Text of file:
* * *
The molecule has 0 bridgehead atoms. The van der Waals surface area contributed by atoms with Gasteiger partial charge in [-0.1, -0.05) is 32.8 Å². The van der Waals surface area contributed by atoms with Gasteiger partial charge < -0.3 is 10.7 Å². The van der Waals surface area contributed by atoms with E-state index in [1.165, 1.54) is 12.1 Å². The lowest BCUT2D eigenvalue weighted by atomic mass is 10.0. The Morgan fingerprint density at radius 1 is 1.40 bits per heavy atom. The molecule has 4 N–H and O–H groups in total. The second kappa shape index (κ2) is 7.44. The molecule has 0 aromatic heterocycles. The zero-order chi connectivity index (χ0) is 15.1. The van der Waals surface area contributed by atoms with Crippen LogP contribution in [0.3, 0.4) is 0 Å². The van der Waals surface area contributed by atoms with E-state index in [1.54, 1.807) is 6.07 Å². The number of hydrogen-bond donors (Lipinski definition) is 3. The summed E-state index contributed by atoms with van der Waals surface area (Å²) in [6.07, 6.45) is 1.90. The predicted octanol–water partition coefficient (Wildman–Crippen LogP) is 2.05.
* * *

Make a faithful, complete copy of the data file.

The molecule has 0 bridgehead atoms. The van der Waals surface area contributed by atoms with Gasteiger partial charge in [-0.1, -0.05) is 32.8 Å². The van der Waals surface area contributed by atoms with Gasteiger partial charge < -0.3 is 10.7 Å². The van der Waals surface area contributed by atoms with E-state index in [1.165, 1.54) is 12.1 Å². The lowest BCUT2D eigenvalue weighted by atomic mass is 10.0. The Morgan fingerprint density at radius 1 is 1.40 bits per heavy atom. The molecule has 4 N–H and O–H groups in total. The second kappa shape index (κ2) is 7.44. The molecule has 0 aromatic heterocycles. The zero-order chi connectivity index (χ0) is 15.1. The van der Waals surface area contributed by atoms with Crippen LogP contribution in [0.3, 0.4) is 0 Å². The van der Waals surface area contributed by atoms with E-state index in [1.54, 1.807) is 6.07 Å². The number of hydrogen-bond donors (Lipinski definition) is 3. The summed E-state index contributed by atoms with van der Waals surface area (Å²) in [6.07, 6.45) is 1.90. The predicted octanol–water partition coefficient (Wildman–Crippen LogP) is 2.05.